One of the things I need to do to get the blog up to date is catch up with some completed models. I seem to have sort of dropped the ball around the end of April for some reason, so I will be spending some time in the near term getting that squared away.
First up is the Revell Blohm & Voss Bv-222 flying boat. This rather large aircraft was apparently first designed as a Lufthansa mail carrier in 1938, but was quickly snapped up by the prewar Luftwaffe as a large transport. I think at one time the thought at Revell was that they could release the commercial version, which would explain some of the curious engineering (such as the gun turrets all being set in special panels that could be swapped out in a later release) but the sales were presumably not robust enough to justify additional tooling. Somehow I ended up with two copies of this kit, and I am still considering how to do a Lufthansa airliner out of it, even if it would have to qualify as a what-if model.
Though the build took a long time (something like 5 years, though a good portion of that was time on the Shelf of Shame) that was more due to a tapering off of enthusiasm rather than any fault with the kit. The interior has a high level of detail, though not much can be seen once major assembly is complete. The subassemblies are large, which has its own set of challenges, but little an experienced builder will fret over. I did have problems with the canopy, especially the side windows, but can chalk that up to sausage fingers and minimal patience.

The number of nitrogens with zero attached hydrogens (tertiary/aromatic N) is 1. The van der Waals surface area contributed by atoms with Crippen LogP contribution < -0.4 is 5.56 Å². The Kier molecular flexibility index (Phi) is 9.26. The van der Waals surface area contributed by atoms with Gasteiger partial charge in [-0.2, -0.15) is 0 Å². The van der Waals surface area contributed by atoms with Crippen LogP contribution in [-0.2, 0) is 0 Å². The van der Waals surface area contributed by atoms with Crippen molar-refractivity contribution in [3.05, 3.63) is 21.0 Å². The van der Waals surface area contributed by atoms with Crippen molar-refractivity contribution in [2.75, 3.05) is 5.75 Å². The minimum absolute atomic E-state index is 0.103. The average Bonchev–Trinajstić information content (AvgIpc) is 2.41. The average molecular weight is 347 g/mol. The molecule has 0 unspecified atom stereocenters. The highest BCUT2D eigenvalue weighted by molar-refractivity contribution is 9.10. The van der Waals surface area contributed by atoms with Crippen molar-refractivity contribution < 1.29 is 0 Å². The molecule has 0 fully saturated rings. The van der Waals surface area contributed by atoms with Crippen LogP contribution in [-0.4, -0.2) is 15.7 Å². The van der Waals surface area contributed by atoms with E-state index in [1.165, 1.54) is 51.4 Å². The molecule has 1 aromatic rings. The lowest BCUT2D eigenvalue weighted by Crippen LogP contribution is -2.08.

As usual, the model was painted in Xtracolour enamels. Though this provides a glossy surface, Revell decals are notorious to me at least for their occasional love of silvering. A couple of instances on this kit, but I did what I could with SuperSol and pressure. Markings are for SAGr 130, based in Norway in 1945.
I was delighted when Revell announced they were doing a Bv-222, and although it took a long time to reach the finish line, I’m happy enough with the finished product. There were still issues in finalizing things: the cockpit and turret masking just did not want to lift, I broke off two prop blades taking it to be photographed, and photos were taken before I filled in some of the fuselage windows with Kristal Kleer. Plus the photos are a little crappy. Blame that on the ditzy official photographer of 72 Land. Not one of my favorites - or best - but I am glad to be done with it.
This is completed aircraft #463 (#30 for the year), finished in April of 2016.